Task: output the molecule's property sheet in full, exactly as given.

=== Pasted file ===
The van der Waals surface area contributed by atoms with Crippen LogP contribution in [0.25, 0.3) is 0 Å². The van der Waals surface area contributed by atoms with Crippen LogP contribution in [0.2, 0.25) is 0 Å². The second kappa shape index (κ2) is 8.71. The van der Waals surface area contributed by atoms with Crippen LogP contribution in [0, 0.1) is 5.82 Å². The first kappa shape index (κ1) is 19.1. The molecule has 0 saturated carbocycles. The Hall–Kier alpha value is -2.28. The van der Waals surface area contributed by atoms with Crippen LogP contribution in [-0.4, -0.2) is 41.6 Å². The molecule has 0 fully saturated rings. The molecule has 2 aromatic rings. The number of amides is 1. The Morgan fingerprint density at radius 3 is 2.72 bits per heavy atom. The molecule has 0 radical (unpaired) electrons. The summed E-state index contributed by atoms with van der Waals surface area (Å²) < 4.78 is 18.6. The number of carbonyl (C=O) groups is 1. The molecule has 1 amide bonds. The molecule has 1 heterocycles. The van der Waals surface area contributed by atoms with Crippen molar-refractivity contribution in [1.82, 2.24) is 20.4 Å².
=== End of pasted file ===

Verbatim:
The van der Waals surface area contributed by atoms with Crippen LogP contribution in [0.25, 0.3) is 0 Å². The van der Waals surface area contributed by atoms with Crippen LogP contribution in [0.2, 0.25) is 0 Å². The second kappa shape index (κ2) is 8.71. The van der Waals surface area contributed by atoms with Crippen LogP contribution in [0, 0.1) is 5.82 Å². The first kappa shape index (κ1) is 19.1. The molecule has 0 saturated carbocycles. The Hall–Kier alpha value is -2.28. The van der Waals surface area contributed by atoms with Crippen LogP contribution in [-0.4, -0.2) is 41.6 Å². The molecule has 0 fully saturated rings. The molecule has 2 aromatic rings. The number of amides is 1. The Morgan fingerprint density at radius 3 is 2.72 bits per heavy atom. The molecule has 0 radical (unpaired) electrons. The summed E-state index contributed by atoms with van der Waals surface area (Å²) < 4.78 is 18.6. The number of carbonyl (C=O) groups is 1. The molecule has 1 amide bonds. The molecule has 1 heterocycles. The van der Waals surface area contributed by atoms with Crippen molar-refractivity contribution in [1.82, 2.24) is 20.4 Å².